Pinsky in Burlington

Saw former poet laureate Robert Pinsky read with drummer Rakalam Bob Moses and saxophonist Robert Douglas Gay in Burlington last night. Finding a seat with my wife, I wasn’t sure what to expect. To my ear, many times poetry and jazz—two of my favorite arts independently—seem to be irreconcilable when performed together. So I was pleasantly surprised to hear, during the first number, how much these men actually listened to each other and truly responded to each other’s musical/verbal riffs. That number, “Samurai Song,” was the most successful of the night:

When I had no roof I made
Audacity my roof. When I had
No supper, my eyes dined…

When I had no friend, I made
Quiet my friend. When I had no
Enemy I opposed my body…

I think one of the reasons for its success was that the seesaw motion of the syntax allowed the band to insert responses, much like jazz musicians “trading eights.”

Pinsky read with his hands behind his back as though waiting for a train, but pulsed his hips and knees to the rhythm, repeating lines so that the words fell back on themselves like waves. The man, let’s face it, has a great reading voice. No poet reading today has a better long “o,” which rides through and beneath the lines like a bass string of its own. I count fourteen long “o”s in “Samurai Song.” Granted, most of them are found in the repeated word “no,” but Pinsky knows his strengths and peppers the poem with a couple others just for good measure.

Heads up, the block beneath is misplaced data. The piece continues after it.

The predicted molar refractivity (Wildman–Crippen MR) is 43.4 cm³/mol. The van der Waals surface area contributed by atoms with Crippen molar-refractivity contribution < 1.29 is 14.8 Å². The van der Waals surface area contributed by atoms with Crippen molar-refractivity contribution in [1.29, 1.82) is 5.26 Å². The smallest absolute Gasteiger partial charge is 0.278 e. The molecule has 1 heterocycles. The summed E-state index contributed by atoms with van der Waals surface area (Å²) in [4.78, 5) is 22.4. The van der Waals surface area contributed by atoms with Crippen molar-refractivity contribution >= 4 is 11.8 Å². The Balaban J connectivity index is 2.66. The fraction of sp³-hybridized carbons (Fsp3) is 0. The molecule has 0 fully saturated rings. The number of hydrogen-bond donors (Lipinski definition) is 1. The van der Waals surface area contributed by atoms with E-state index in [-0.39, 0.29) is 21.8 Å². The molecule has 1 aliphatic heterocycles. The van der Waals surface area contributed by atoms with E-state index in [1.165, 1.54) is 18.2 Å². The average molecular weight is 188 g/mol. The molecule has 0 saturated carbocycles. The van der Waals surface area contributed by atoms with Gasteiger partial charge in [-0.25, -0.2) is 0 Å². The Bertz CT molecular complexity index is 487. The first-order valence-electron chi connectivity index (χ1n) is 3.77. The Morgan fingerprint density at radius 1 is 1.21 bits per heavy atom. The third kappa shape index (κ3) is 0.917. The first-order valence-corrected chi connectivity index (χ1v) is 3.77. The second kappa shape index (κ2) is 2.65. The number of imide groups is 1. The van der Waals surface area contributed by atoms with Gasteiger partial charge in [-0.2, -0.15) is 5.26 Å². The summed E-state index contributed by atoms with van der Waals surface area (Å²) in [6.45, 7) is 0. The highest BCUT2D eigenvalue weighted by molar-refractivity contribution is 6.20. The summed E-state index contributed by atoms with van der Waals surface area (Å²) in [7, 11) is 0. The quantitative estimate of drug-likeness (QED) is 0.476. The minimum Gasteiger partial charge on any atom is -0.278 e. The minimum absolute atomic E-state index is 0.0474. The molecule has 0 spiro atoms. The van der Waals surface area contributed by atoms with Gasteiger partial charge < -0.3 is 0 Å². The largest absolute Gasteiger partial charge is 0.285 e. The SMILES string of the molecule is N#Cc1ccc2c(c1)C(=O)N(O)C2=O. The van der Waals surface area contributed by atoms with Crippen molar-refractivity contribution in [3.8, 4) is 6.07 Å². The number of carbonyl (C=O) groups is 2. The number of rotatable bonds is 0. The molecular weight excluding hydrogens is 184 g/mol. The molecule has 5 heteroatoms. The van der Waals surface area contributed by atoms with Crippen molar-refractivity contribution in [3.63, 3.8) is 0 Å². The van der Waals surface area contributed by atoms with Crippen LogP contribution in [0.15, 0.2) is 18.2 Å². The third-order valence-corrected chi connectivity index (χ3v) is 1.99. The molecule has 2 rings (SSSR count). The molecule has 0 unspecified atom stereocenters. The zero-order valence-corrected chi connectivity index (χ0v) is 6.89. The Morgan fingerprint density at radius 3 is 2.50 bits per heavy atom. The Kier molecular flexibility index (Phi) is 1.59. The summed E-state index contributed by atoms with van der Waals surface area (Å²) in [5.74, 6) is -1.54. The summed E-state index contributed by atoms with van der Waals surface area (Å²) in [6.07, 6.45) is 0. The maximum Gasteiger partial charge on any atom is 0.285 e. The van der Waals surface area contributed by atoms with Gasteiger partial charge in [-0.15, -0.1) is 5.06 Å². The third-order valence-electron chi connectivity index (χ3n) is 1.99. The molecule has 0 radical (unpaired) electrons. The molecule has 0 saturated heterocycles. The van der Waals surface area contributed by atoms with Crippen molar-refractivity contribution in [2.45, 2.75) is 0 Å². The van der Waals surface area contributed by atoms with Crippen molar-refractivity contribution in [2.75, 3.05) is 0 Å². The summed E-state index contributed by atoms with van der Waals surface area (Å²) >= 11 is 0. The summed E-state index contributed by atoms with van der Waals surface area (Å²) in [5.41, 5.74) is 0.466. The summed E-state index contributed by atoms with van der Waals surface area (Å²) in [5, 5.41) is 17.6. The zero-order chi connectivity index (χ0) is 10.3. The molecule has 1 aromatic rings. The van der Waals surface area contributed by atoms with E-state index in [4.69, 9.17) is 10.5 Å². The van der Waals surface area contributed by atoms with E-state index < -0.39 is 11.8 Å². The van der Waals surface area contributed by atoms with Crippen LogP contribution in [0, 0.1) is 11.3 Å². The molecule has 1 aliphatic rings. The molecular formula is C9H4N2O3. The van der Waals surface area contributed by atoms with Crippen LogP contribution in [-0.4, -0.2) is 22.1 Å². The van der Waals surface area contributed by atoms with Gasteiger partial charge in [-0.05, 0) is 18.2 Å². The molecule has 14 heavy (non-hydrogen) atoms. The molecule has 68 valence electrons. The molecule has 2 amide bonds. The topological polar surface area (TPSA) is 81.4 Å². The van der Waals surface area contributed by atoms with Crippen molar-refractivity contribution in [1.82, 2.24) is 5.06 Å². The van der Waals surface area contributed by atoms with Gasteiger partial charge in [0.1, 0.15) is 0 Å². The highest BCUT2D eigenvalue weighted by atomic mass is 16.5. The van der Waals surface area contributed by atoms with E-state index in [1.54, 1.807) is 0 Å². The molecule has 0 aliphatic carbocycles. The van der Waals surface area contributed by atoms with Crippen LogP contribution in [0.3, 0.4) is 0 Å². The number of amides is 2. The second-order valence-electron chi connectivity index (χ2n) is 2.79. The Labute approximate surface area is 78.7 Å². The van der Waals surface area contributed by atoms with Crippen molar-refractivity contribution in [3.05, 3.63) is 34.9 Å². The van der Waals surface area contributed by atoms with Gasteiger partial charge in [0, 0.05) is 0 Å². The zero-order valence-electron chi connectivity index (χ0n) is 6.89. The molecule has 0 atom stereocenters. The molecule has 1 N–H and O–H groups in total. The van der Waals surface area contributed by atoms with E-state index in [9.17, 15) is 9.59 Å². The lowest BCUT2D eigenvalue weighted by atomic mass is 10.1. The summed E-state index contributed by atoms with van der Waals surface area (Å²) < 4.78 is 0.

The other numbers worked in parts, but no other reached the balance of the first. At worst, listening to poems read to jazz is like listening to two conversations, one in each ear. I have no problem with listening to the voice as though it’s an instrument, and to be honest, it’s interesting to hear poems you know in a different framework, letting the sense of the words be overtaken by the tide of music. But the best part of the night was that it cultivated listening from the performers as well as the audience. Artists don’t have to be black holes of ego, collapsing in on themselves. They’re at their best when they can look (or listen) outward as much as inward, and find a small place for themselves among a larger framework, among the music which subsumes us all.

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